Unreal Nature

October 12, 2015

All the Craziness You Needed to See

Filed under: Uncategorized — unrealnature @ 5:59 am

… the line that had in the past been the distinction between wit and dreams — was for Dubuffet an illusion.

Continuing through High & Low: Modern Art and Popular Culture by Kirk Varnedoe and Adam Gopnik (1990):

… Caricature died so that modern art might live. Just as it becomes impossible, after the work of 1908-10, to distinguish in Picasso’s own work between “caricature” and high drawing, it soon became impossible to distinguish between modern art that self-consciously drew on the caricature tradition and modern art that just looked like other modern art. The conceptual leap that saw large-scale possibilities in the recycling of little jokes simply became part of the modern tradition; artists did it without thinking about where it came from.

[ … ]

… Where Picasso had integrated caricatural style into poetic portraiture, and where the Surrealists had found in jokes the stuff of dreams, Dubuffet’s portraits obstinately insist that caricatural wit (and the social life it belongs to) is itself a kind of mania.

Jean Dubuffet, Jules Supervielle, Large Myth Portrait, 1947

… The line between constructive, healthily “socialized” outward life and dangerous (if arrestingly rich) mental life — the line that had in the past been the distinction between wit and dreams — was for Dubuffet an illusion. You didn’t have to look past the caricature for the craziness; the caricature itself showed you all the craziness you needed to see. Look into the caricature, the Surrealists had suggested, and you may see there a little piece of the intricate psyche of modern man; look into the psyche of postwar man, Dubuffet’s portraits insist, and all that remains is a caricature. The change from what Picasso did with caricature to what Dubuffet does with it is, in a way, like the difference between James Joyce’s and Samuel Beckett’s reuse of low verbal comedy.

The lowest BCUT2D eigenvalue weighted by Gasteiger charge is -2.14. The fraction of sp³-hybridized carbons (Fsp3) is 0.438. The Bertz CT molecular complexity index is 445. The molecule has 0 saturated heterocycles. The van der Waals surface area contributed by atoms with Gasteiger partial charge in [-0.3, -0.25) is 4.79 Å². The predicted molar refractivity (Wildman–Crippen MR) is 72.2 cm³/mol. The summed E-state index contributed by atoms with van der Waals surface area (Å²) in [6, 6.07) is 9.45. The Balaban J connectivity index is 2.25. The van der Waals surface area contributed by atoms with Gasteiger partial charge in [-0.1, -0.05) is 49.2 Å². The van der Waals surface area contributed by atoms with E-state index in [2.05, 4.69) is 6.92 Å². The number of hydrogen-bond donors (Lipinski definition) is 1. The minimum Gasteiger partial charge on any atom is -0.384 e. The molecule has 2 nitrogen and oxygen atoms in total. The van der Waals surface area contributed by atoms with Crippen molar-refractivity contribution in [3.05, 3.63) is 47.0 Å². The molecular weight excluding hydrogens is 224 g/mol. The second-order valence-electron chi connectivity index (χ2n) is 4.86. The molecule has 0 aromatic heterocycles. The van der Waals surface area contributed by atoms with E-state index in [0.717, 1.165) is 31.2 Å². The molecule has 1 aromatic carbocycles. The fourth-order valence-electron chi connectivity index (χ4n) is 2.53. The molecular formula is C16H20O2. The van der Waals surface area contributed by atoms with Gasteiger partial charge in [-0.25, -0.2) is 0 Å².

[line break added to make this easier to read online] In each case, the older artist finds in comic form — the caricature for Picasso, the pun for Joyce — the possibility of a kind of pregnant reduction that, by focusing down on what in the past had seemed merely coincidental resemblances of form or language, simultaneously opens his art to a dazzling multiplicity of reference. Graphic satire allows us to enter the mysteries of African art; Irish wordplay revives the Greek epic. For Dubuffet, however, as for Beckett or Antonin Artaud, comic form was made serious not by transforming it, but by insisting on it: by making caricatural drawing and slapstick routines so intense and unrelenting that the emotion they provoked, from sheer overload, would spill back over into the grotesque.

Jean Dubuffet, Dhotel Shaded with Apricot, 1947

My most recent previous post from this book is here.




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